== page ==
Long story short – we were not able to get any grant money even though we were only asking for $40k. Then, the CAA did not extend our consultant’s contract and he moved on, the rehab institute made changes to their therapy staff, and I did not get enough support from the CAA to keep trying to pull it all together so the project folded. This was one of the biggest disappointments of my career. This facility was so respected in the P.T./O.T. field that the results of the study would have been hard to ignore especially as part of the study was to discover if adding acupuncture allowed patients to progress more and thus continue to warrant more approval for treatment from insurance companies. Everyone in the P.T./O.T. field gets frustrated when a patient’s progress stops and insurance payments stop also. I am still sure that the addition of acupuncture to P.T./O.T. would get patients better results and extend their ability to progress thus warranting more insurance coverage. This study would have also shown that P.T./O.T.s and Acupuncturists could work side-by-side in a constructive manner. At least – it would have showed that 23 years ago before the dry needling issue began and the AOM “leadership” started publicly accusing P.T.s of endangering the public.

Because it is still rare for Physical Therapists and Acupuncturists to work together, the two disciplines can’t appreciate what each one brings to the table and how they could work together. Dry needling only addresses pain and muscle tightness and while you could argue over if traditional acupuncture does a better job for those problems the fact is there is so much more a well trained acupuncturist could do in a rehabilitation setting. You don’t use dry needling to help restore nerve functioning for a post stroke patient or someone with a head injury, for example. Arguing over dry needling misses the point (pardon the pun) of what traditional acupuncture and traditionally trained Acupuncturists can contribute to the rehabilitation arena and actually reinforces the misconception that acupuncture is only good for pain. That was one of the issues I thought this study would have debunked.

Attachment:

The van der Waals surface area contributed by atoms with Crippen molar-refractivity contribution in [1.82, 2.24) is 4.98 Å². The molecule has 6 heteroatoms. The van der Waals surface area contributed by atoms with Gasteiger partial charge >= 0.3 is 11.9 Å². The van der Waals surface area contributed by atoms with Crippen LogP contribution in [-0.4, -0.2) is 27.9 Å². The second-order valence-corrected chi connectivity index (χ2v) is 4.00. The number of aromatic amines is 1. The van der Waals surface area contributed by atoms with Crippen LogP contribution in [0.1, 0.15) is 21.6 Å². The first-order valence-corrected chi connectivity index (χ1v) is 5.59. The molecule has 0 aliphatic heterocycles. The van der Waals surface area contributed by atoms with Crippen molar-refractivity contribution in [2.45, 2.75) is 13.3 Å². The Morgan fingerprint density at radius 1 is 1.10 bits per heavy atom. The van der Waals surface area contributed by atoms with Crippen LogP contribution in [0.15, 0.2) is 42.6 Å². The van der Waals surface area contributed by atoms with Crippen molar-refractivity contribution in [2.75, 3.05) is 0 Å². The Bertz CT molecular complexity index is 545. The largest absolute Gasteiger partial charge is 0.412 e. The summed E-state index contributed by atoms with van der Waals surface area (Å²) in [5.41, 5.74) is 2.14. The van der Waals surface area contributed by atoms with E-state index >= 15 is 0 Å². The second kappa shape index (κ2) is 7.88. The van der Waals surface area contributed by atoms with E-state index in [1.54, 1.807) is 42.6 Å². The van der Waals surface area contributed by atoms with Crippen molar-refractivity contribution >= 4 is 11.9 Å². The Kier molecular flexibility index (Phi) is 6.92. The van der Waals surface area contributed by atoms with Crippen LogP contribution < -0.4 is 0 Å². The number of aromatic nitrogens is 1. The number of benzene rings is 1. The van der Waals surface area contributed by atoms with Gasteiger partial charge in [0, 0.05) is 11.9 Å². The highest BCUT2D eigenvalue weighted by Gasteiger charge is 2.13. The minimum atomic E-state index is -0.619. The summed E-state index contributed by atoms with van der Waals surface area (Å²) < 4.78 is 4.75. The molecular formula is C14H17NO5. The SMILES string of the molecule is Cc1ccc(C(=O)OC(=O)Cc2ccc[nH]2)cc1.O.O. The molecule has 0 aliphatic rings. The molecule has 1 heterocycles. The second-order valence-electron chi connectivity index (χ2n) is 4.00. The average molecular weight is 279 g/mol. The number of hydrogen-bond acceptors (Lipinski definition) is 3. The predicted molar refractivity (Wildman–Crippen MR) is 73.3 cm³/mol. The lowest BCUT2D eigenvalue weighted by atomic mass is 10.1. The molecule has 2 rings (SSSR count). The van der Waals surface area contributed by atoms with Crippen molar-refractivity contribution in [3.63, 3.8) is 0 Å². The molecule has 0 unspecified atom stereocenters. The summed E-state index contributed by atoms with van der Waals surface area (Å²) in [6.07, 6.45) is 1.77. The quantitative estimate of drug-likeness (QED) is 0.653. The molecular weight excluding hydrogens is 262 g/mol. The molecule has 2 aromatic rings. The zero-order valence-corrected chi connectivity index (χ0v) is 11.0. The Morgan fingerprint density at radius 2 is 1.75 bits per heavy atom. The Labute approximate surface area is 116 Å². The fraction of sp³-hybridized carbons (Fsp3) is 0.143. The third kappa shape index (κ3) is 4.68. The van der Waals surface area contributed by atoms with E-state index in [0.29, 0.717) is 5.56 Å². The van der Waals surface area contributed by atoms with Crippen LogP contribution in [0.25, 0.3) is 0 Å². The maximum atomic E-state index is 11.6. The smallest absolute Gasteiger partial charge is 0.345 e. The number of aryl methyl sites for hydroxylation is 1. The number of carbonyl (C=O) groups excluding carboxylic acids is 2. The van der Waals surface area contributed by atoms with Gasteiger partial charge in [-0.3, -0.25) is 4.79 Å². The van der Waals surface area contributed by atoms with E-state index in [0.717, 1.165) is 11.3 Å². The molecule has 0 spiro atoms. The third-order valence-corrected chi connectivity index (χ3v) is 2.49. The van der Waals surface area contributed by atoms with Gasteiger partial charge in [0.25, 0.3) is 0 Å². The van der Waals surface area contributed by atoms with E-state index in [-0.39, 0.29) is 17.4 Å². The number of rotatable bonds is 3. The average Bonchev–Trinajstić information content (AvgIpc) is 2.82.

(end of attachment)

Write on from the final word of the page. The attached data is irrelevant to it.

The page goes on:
Maybe it is not too late. Maybe the bridges I hoped would be built by this never-done study have not yet been completely burned. Maybe leadership of the Acupuncturists communities could meet with leaders of the Physical Therapists communities and try to focus on how combining our collective strengths and reducing our collective weaknesses can better serve those patients who need our help. I don’t know. All I know is this fighting over turf does no one any good.

Matthew Bauer


27-Nov-2013 06:05 AM


Posts: 12

Hi Matt,

Great posting. I agree 1000%.

I’ve always felt uncomfortable with the “Public Safety” argument precisely because it feels so self-serving. I frankly find it in-authentic. I keep coming back to the same place. Fear and control will not help anyone. Education, open-heartedness and dialogue linked by common concerns is the answer. I’ve talked about it before. There are very concrete things we can do to help the public and our profession.

Peter C Doyle


01-Dec-2013 09:22 AM


Posts: 0

Hi Mat….been awhile.

Evan….and other late comers.

Read http://www.acupuncturetoday.com/mpacms/at/article.php?id=28468

The poaching of your profession has been going on a long time.

Look at NCASI website the TEN THINGS you SHOULD know about “dry needling”.